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Cities, county developing high-tech ‘backbone’

City and county leaders view the public installation of a fiber-optic cable across the Kitsap Peninsula as another step toward economic independence from their neighbors across Puget Sound.

By mid-summer, Kitsap Public Utility District No. 1 — which traditionally has purveyed water to some 9,000 north end customers — will have strung fiber optics from the south end of the county all the way to Poulsbo and Kingston, with possible future links to Port Orchard and Bainbridge Island.

The result will be a high-speed telecommunications highway in Kitsap which, if properly tapped, could attract technical businesses and ac-commodate telecommuters — those who use the phone to commute to work rather than car or ferry.

The Kitsap Peninsula, whose geography can create economic liabilities, could get connected to the rest of the Puget Sound, state and world by way of this so-called fiber optic backbone, a seemingly bottomless well of Internet capabilities.

But the connections to the backbone have to be installed first.

“(The fiber-optic backbone) is like a four-lane Interstate 5 with no on-ramps or off-ramps,” said Ed Stern, a Poulsbo City Councilman and Economic Development Council member. “What good is a huge pipeline if there are no spigots.”

Under the auspices of the Kitsap Regional Coordinating Council (KRCC), the cities and county are partnering to figure out how they can bring the fiber-optic backbone the “last mile home.”

“It’s gotten to the point where we need to be building backbones and not necessarily brick and mortar,” said Kitsap County Commission Jan Angel. “People could work out of their homes and still bring in income. We shouldn’t be exporting folks to Seattle.”

County Commissioner Chris Endresen, who is also an active member of the Economic Development Council, said the fiber-optic backbone is a “huge opportunity.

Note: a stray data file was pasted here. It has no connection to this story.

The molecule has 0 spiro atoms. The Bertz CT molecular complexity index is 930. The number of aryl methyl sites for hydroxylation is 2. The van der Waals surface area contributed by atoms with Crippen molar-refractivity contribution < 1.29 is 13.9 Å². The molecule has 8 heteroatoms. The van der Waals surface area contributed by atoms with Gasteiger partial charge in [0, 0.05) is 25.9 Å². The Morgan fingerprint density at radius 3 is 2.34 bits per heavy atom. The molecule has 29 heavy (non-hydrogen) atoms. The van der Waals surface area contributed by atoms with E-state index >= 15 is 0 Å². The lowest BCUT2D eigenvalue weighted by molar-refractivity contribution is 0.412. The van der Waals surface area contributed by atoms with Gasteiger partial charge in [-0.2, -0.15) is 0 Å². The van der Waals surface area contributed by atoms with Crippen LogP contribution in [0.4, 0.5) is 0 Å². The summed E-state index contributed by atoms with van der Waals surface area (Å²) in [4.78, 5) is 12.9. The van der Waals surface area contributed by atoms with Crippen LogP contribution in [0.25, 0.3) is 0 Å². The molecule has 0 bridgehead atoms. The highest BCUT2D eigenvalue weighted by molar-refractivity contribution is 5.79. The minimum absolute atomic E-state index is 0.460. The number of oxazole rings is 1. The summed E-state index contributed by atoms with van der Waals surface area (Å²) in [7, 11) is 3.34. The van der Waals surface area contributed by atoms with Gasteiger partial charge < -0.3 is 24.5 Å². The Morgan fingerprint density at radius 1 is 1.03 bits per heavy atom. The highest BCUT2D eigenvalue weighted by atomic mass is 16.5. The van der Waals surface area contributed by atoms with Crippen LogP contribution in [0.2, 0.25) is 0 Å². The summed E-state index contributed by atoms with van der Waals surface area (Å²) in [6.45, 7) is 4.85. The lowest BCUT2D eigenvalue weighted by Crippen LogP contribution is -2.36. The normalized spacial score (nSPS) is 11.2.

“Telecommunications is vital to our economic diversification in Kitsap,” Endresen said. “It’s the fourth utility along with electricity, water and sewer.”

Endresen said elected officials and the KRCC are brainstorming to figure out ways to provide open access to residents and businesses at affordable prices.

Currently KRCC members are talking with members of the University of Washington Internet Studies Department to determine whether they should partner up to conduct a study on a public sector solution to linking Kitsap residents to the backbone.

Meanwhile, members of the Kitsap Regional Economic Development Council, of which Stern is a member, are researching ways in which the private sector can also provide those solutions.

“If the private sector stepped up, that would be preferable,” Endresen said.

“There is no preferred option right now,” County Commissioner Tim Botkin said. “Pretty clearly, if there is a private sector option, that’s the place we want to look.”

The fiber-optic cable installation currently underway in Kitsap is a roughly $4.5 million project funded and administered by the Kitsap public utility, for Phase I (the backbone itself), then a series of loops in central and northern Kitsap and later possible links to Bainbridge Island and Port Orchard.

The Kitsap backbone will simply add another branch to a public telecommunication web installed by the Northwest Open Access Network (NoaNet), which is a non-profit group of mostly electrical public utility districts throughout the state.

Founded two years ago, NoaNet was designed to help its founding utilities monitor their own substations, just as the Bonneville Power Administration made a switch to fiber-optic technology as a more efficient, reliable way to monitor its own gargantuan electrical grid and substations.

That grid stretches across Washington, Oregon, Idaho, Montana, the northern tip of California and parts of Wyoming.

Ultimately NoaNet members ended up leasing public purpose fibers for their own monitoring purposes on the growing Bonneville grid because the BPA ended up with excess fiber capacity.

That excess capacity has benefitted rural counties where larger phone companies don’t have as big a presence.

NoaNet is currently active in Oregon and Washington.

Also two years ago, the state legislature approved a law limiting public utility districts and rural port districts to the wholesale telecommunications side of the business. Access to the fiber optic backbone being installed by the Kitsap PUD, in other words, is available only on the wholesale market.

Bit the law is silent about the roles of cities and counties.

“We need to have ways for it to be available at affordable prices,” said Endresen. “We are being proactive.”

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